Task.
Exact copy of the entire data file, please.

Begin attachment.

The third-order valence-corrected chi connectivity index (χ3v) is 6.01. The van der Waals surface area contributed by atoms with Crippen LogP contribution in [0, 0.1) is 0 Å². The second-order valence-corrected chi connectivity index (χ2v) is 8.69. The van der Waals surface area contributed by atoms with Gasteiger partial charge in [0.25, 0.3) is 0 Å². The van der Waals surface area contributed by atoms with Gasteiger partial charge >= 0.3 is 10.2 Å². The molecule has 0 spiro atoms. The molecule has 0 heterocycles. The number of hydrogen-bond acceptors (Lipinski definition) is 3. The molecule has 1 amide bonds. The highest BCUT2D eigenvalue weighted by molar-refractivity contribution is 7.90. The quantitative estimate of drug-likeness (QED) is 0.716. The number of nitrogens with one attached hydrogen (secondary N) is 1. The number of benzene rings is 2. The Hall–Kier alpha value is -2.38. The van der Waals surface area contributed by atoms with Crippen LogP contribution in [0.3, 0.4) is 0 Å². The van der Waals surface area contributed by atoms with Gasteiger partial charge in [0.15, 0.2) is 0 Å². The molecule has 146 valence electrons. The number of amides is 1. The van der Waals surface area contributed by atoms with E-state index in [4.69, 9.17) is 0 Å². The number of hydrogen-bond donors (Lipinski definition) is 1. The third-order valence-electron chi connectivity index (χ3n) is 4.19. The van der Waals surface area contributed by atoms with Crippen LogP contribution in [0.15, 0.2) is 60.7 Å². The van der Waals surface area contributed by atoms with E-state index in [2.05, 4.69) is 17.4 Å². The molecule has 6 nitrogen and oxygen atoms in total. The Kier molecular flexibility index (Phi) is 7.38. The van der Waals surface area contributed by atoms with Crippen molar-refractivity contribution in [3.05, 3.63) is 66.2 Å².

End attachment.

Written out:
The third-order valence-corrected chi connectivity index (χ3v) is 6.01. The van der Waals surface area contributed by atoms with Crippen LogP contribution in [0, 0.1) is 0 Å². The second-order valence-corrected chi connectivity index (χ2v) is 8.69. The van der Waals surface area contributed by atoms with Gasteiger partial charge in [0.25, 0.3) is 0 Å². The van der Waals surface area contributed by atoms with Gasteiger partial charge >= 0.3 is 10.2 Å². The molecule has 0 spiro atoms. The molecule has 0 heterocycles. The number of hydrogen-bond acceptors (Lipinski definition) is 3. The molecule has 1 amide bonds. The highest BCUT2D eigenvalue weighted by molar-refractivity contribution is 7.90. The quantitative estimate of drug-likeness (QED) is 0.716. The number of nitrogens with one attached hydrogen (secondary N) is 1. The number of benzene rings is 2. The Hall–Kier alpha value is -2.38. The van der Waals surface area contributed by atoms with Crippen LogP contribution in [0.3, 0.4) is 0 Å². The van der Waals surface area contributed by atoms with Gasteiger partial charge in [0.15, 0.2) is 0 Å². The molecule has 146 valence electrons. The number of amides is 1. The van der Waals surface area contributed by atoms with E-state index in [4.69, 9.17) is 0 Å². The number of hydrogen-bond donors (Lipinski definition) is 1. The third-order valence-electron chi connectivity index (χ3n) is 4.19. The van der Waals surface area contributed by atoms with Crippen LogP contribution in [0.15, 0.2) is 60.7 Å². The van der Waals surface area contributed by atoms with E-state index in [2.05, 4.69) is 17.4 Å². The molecule has 6 nitrogen and oxygen atoms in total. The Kier molecular flexibility index (Phi) is 7.38. The van der Waals surface area contributed by atoms with Crippen molar-refractivity contribution in [3.05, 3.63) is 66.2 Å².